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What advice would you give to a young rider hoping to make it?

My advice to any young rider in any discipline is to find someone you trust, who has a proven track record — and listen to them unfailingly. You are not allowed to have opinions of your own until you’re at least 30!

Don’t take short cuts — they never work. Don’t get too excited when you are doing well, nor too despondent when things go badly.

What do you wish you’d known when you were 18?

That I was going to be a dressage rider, so I could have got started a bit sooner. I’d had riding lessons and I was doing my British Horse Society (BHS) stages, but I didn’t know anything about dressage.

What was the best thing you did back then?

When I was 21, I went to Talland to train with Pammy Hutton and Adam Kemp. Going there was pivotal for me and opened my eyes to the world of competitive dressage. I remember watching Pammy riding in the indoor school and being gobsmacked by it all.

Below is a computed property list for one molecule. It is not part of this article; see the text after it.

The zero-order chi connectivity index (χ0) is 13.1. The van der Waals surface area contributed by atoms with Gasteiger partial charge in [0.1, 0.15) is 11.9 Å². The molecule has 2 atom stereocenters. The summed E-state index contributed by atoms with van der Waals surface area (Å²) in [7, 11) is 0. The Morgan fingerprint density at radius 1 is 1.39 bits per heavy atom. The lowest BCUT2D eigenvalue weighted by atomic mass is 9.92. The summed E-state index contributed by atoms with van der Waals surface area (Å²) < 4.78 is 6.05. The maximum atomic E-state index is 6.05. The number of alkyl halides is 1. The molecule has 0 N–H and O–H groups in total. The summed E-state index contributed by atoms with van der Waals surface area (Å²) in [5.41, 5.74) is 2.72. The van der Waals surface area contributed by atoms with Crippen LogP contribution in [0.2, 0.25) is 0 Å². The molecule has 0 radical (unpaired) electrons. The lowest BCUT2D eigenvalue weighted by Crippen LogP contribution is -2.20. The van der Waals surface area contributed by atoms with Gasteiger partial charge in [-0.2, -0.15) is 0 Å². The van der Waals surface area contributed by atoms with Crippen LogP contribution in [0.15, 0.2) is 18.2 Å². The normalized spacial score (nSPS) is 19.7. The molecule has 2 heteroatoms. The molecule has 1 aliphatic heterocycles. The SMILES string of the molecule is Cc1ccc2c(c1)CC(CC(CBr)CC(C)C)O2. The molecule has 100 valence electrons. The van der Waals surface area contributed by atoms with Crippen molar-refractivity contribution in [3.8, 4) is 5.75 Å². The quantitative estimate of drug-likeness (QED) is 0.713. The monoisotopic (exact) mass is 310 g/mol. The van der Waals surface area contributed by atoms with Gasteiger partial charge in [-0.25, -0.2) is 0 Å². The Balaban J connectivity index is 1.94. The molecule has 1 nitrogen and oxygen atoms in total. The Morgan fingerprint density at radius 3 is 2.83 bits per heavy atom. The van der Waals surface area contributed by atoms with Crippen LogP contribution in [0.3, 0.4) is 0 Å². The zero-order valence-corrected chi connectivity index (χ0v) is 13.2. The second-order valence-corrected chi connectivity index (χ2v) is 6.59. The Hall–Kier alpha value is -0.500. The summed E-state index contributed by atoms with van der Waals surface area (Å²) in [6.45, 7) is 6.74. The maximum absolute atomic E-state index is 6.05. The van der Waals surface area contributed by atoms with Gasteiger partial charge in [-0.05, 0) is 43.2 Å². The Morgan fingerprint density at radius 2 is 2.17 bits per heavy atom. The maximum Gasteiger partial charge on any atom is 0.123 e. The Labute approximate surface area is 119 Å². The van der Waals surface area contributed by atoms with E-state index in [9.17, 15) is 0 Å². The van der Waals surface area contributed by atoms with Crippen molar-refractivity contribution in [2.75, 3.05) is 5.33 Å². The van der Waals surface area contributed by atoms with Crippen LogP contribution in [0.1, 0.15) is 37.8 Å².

Anything you’d have done differently?

No — though I did struggle with the jumping aspect of my BHS stage exams. I managed to pass my stage four, crying and holding on to the mane, as I was a useless jump jockey. I did enough jumping to know that I wasn’t very good at it.

What exercise regime do you follow as a rider?

I go to the gym three times a week minimum and have a personal trainer there who shouts ‘Come on Anna, that’s one Wispa bar you’ve just burnt off’ to encourage me.

The other reason I go to the gym, apart from to look vaguely respectable in my white breeches, is to keep me symmetrically strong as I’m quite right-handed, so I do exercises with free weights to level me up.

If I’m away at a show and can’t get to the gym, I go running.

This extract is taken from the young rider special issue of Horse & Hound (29 April, ’10)

Enter our competition to win a young rider bursary courtesy of H&H and Dodson & Horrell